Everyone attends a mission for the first time. Everyone has questions. Everybody is nervous to some degree and wonders what’s going to happen, what they’re supposed to do, etc. NO PROBLEM. When you decide you want to come to a mission, just show up at the designated time and location, start looking for everybody else and park with the group. The people with the “Burgundy” or “Tan” baseball style caps on with the PGR logo on the front are the Ride Captains. There is sometimes more than one at a mission, but one of them is in charge. Just go up to one and tell them that you’re new. It’s as easy as that. Welcome!! We’re glad you’re here. Here are some tips we think might help.
- What are we going to do? We are going to show respect for the deceased and their family and guests. We are most likely going to form a flag line by holding flags on poles. We may do other things but there will be a briefing to outline everything. When in doubt, just do what everybody else is doing and ask somebody around you what’s going on. The biggest thing is to be willing to show honor and respect for the honoree and his/her family.
- What do I wear? If you’re on a motorcycle, wear what you would normally wear if you were out for a ride in the current weather conditions. If you’re not on a motorcycle, wear what you would wear to be outside for a while on that day. Since we are outside the entire time, normal funeral attire is not required.
- What should I NOT wear? Please remember the setting you are in. We are invited guests to a very solemn occasion. It is not appropriate to wear clothing with vulgar or obscene sayings or that depicts nudity. Families attend these occasions and it is our mission to show honor and respect to all persons. There are many and varied types of vests, etc., that are worn by the riders. You might want to take a look before deciding on a style all your own.
- What should I bring? The PGR will supply the flags and water. If water is not going to be provided, that will be in the mission announcement. For anything else, like snacks, sandwich, sunscreen, hat, sport drink, rain gear, you’re on your own. Depending on the type of mission, it could be a long day so try to plan accordingly.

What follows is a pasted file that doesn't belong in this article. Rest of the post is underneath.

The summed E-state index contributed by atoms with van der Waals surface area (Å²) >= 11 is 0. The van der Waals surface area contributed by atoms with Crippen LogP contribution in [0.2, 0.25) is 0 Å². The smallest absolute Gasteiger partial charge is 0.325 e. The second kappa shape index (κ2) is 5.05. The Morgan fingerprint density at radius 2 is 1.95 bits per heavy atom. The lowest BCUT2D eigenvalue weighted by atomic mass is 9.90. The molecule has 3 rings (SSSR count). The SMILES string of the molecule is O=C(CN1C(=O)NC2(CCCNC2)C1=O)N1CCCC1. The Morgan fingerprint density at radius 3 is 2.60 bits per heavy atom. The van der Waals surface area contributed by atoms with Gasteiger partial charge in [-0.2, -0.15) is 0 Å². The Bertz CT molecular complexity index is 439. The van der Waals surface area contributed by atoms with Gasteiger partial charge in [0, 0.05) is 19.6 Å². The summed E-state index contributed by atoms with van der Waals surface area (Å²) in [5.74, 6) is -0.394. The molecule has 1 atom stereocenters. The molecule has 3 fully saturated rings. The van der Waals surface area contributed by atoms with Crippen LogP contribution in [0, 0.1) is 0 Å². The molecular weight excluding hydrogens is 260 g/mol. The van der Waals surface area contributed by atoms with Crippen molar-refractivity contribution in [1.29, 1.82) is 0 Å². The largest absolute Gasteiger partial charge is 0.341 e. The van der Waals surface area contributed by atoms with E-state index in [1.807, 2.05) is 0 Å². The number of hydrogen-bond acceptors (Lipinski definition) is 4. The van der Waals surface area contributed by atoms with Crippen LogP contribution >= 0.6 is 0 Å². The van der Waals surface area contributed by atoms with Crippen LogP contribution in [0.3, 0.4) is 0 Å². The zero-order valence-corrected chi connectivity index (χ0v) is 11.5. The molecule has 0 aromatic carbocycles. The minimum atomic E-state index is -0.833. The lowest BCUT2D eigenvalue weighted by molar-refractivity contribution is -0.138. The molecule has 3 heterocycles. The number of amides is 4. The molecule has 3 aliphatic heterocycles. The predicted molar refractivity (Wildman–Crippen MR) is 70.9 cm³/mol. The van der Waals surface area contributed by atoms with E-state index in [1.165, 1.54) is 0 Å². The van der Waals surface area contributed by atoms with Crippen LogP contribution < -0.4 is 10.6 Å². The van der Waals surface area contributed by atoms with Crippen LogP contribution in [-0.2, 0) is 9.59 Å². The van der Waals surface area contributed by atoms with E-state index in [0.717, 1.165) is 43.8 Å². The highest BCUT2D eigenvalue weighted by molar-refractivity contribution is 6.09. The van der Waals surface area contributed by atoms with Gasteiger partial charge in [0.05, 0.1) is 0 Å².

- How do I find out when and where the mission will be? If you signed up for the Mission E-mail Notices you will receive the notice by E-mail. It will also be posted on the SA PGR calendar web page at http://sapgr.org and on the SA PGR Facebook page as an Event at http://www.facebook.com/groups/sapgr
- What are the requirements for Motorcycles or Cages? None, really. For safety reasons we ask that you be a proficient rider or driver. If you’re not comfortable riding in a formation, please let the Ride Captain know. If your motorcycle or vehicle may not be able to keep up, please let the Ride Captain know. If the Ride Captain thinks your bike or vehicle may not be safe, he/she may exclude you from riding with the group. Remember, the Ride Captain has final say.
- What do some of the terms mean? There are some words and acronyms that may sound strange the way they are used in our world. For example:
– Cage – A vehicle that’s not a motorcycle. A car, truck, etc.
– Staging – This is where we meet at the beginning of a mission and where a briefing will be held so we get the necessary details and information for the mission from the Ride Captain.
– Big Flag Bike – A motorcycle that has a 3’x5’ flag(s) mounted on it.
– KSU – Stands for Kick Stands Up, or departure time.
– Flag Truck – A vehicle used for transporting the flags/poles from one mission to another. It also carries water to the missions.
– KIA – A service member that was Killed In Action
– Active Duty Death – A person in the military who died while on active duty but not killed in action.
– Blue Star Family – A family who has an immediate family member currently serving in the military.
– Gold Star Family – A family who has had an immediate family member killed while serving in the military.
– Uninvited Guests(UG) – Anyone that the family has not invited to the funeral or memorial service(s). A term commonly used to refer to protestors from the Westboro (KS) Baptist Church.
– LEO – Sometimes pronounced as the word Leo. Law Enforcement Officer.
– There are many others but this will get you started. Please don’t hesitate to ask someone if a term slips by that you’re not sure about.